Presidential debates should be nonpartisan, not bipartisan
A version of this was printed in the Boulder Daily Camera on October 6, 2012.
Kudos to Phillips Electronics and the YWCA for dropping their sponsorship of the debates, run by the Commission on Presidential Debates. They “pulled their support over the exclusion of Libertarian presidential candidate [and former New Mexico governor] Gary Johnson, arguing that the commission … is locked into a two-party outlook,” says U.S. News & World Report.</
Indeed, the “non-partisan” commission is truly bipartisan. The major parties’ national chairmen were founding co-chairs, and opposed including third party candidates, reported the New York Times.
Today the commission claims to “ensure that debates … provide the best possible information,” and have the “goal of educating voters.” Nonsense. That’s like trusting McDonald’s and Burger King to publish honest restaurant reviews.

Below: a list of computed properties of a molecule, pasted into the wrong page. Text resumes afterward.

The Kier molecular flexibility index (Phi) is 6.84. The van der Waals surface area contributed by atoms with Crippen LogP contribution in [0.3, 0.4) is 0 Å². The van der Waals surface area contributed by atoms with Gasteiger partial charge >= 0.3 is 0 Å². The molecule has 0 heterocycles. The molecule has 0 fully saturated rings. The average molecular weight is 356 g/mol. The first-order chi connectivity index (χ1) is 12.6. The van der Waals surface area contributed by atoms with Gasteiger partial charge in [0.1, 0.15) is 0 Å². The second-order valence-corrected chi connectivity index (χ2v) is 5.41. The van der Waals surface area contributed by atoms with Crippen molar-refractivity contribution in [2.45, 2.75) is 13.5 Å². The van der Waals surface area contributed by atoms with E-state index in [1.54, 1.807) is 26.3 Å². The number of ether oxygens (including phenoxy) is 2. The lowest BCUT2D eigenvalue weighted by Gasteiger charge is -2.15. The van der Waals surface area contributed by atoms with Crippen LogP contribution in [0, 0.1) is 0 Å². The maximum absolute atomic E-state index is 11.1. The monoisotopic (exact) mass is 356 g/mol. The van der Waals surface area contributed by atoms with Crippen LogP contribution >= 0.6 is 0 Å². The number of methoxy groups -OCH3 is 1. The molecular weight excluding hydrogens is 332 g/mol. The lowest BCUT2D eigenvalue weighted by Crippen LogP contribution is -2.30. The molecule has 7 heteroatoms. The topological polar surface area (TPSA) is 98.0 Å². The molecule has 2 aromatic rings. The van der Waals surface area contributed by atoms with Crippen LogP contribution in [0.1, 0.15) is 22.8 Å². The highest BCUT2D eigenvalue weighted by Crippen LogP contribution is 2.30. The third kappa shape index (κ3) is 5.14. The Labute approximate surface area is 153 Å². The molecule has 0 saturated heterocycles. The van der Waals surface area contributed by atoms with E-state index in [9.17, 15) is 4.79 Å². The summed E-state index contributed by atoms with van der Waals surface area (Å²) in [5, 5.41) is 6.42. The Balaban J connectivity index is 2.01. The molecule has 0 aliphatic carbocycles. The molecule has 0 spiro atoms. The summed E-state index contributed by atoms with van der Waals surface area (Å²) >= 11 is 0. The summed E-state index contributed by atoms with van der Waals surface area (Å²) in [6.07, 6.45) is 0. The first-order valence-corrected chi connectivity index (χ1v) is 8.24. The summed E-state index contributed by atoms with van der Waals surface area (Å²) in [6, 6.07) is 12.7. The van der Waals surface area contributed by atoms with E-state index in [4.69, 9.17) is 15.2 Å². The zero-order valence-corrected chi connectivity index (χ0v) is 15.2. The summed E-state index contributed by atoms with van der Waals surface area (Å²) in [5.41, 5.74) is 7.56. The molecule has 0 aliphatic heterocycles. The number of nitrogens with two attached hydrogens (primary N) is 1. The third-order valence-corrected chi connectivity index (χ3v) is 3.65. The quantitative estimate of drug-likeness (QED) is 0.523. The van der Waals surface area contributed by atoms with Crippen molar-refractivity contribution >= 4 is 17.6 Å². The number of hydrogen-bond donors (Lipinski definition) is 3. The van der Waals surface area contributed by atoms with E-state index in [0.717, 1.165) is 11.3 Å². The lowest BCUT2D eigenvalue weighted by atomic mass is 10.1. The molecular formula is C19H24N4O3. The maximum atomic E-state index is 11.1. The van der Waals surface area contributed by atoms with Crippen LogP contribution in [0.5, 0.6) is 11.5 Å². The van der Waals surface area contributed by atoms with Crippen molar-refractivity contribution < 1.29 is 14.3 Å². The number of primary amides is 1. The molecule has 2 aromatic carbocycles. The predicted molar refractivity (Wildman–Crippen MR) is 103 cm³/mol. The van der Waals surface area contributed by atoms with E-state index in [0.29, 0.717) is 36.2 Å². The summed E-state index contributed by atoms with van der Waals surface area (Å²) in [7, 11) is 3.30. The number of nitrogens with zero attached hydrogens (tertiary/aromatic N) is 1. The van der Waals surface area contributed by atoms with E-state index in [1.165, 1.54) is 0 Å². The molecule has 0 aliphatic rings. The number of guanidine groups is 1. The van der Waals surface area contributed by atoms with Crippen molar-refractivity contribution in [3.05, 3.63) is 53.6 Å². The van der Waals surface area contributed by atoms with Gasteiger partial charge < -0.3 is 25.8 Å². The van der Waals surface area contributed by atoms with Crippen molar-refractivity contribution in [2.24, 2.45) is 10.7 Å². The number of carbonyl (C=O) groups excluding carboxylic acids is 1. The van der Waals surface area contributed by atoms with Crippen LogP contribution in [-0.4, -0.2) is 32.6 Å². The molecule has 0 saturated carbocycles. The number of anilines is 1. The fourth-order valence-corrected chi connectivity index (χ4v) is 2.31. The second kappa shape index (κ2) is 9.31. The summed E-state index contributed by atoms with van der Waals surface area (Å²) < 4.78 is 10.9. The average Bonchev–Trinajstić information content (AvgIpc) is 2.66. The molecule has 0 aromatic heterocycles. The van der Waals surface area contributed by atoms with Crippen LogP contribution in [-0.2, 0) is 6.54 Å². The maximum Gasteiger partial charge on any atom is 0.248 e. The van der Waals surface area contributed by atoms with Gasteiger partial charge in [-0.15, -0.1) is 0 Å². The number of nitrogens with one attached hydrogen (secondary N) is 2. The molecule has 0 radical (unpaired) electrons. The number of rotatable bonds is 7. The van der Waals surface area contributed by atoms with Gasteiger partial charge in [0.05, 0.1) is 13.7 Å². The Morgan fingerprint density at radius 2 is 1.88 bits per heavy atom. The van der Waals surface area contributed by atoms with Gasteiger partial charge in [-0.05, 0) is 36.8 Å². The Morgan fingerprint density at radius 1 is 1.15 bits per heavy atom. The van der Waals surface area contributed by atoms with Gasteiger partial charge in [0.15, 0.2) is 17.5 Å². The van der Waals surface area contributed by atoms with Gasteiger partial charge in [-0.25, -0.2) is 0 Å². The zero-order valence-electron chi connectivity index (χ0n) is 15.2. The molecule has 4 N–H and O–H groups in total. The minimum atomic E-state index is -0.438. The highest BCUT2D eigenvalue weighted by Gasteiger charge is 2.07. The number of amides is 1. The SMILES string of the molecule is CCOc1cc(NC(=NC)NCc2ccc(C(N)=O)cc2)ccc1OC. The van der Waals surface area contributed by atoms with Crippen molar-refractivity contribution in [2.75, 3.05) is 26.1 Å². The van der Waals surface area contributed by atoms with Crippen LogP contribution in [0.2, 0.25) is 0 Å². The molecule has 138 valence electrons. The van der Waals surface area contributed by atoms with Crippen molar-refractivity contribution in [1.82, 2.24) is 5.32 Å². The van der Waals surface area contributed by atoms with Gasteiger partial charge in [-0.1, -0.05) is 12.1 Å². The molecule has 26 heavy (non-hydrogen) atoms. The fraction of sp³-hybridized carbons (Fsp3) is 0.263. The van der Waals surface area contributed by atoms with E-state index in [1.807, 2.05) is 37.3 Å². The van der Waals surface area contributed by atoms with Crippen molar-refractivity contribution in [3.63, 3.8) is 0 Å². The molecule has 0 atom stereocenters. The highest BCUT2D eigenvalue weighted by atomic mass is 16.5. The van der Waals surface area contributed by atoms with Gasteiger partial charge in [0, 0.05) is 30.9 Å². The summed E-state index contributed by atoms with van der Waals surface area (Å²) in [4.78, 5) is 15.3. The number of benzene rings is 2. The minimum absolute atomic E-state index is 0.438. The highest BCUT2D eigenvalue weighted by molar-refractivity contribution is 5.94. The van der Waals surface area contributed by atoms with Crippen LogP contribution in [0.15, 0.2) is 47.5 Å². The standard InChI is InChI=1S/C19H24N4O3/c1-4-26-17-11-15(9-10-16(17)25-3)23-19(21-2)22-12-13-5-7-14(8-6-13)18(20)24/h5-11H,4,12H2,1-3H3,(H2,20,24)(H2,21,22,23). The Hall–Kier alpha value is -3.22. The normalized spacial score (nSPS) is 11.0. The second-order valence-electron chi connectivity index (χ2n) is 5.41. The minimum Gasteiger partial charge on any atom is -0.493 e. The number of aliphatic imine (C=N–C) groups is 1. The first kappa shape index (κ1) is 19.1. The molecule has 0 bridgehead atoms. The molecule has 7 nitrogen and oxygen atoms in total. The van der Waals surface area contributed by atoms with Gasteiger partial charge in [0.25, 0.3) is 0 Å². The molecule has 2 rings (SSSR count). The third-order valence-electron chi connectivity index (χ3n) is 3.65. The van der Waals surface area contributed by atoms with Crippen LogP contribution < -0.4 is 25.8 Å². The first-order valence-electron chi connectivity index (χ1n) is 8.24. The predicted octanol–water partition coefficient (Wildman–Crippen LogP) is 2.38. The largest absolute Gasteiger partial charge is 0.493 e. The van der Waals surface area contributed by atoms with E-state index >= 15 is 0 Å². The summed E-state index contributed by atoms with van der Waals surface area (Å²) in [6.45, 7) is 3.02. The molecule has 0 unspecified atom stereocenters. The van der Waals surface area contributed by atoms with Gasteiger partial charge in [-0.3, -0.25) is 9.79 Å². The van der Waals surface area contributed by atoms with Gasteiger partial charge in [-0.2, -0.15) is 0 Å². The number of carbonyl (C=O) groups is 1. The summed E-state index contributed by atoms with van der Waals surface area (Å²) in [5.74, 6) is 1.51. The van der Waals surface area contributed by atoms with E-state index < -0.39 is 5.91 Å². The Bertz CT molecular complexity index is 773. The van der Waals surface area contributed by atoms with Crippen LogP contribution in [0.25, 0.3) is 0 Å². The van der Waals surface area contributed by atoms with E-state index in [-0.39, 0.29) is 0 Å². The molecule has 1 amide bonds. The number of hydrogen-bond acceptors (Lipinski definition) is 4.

Instead of educating voters, the commission blinds voters by presenting only blue, red, and “moderate” purple as possible colors on the political spectrum. As Andrew Napolitano notes in the above video and the essay “What If November Changes Nothing?,” Demopublican presidential candidates agree on issues including military interventionism, increasing government debt, baseless fiat currency, and drug prohibition. Disagreements are typically superficial, concerning only how, but not if, government should meddle in some part of our lives. Voters deserve better.
Instead, PBS’s Jim Lehrer moderated. In the 2008 debate, he said the winner would “rule the country as president.” As Gene Healy writes, “That was a cringe-worthy way to describe a constitutional officer for a free republic. … Neither Sen. McCain nor Sen. Obama objected to the idea.” Gary Johnson would.
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See also Let Gary Johnson Debate, by Andrew Napolitano.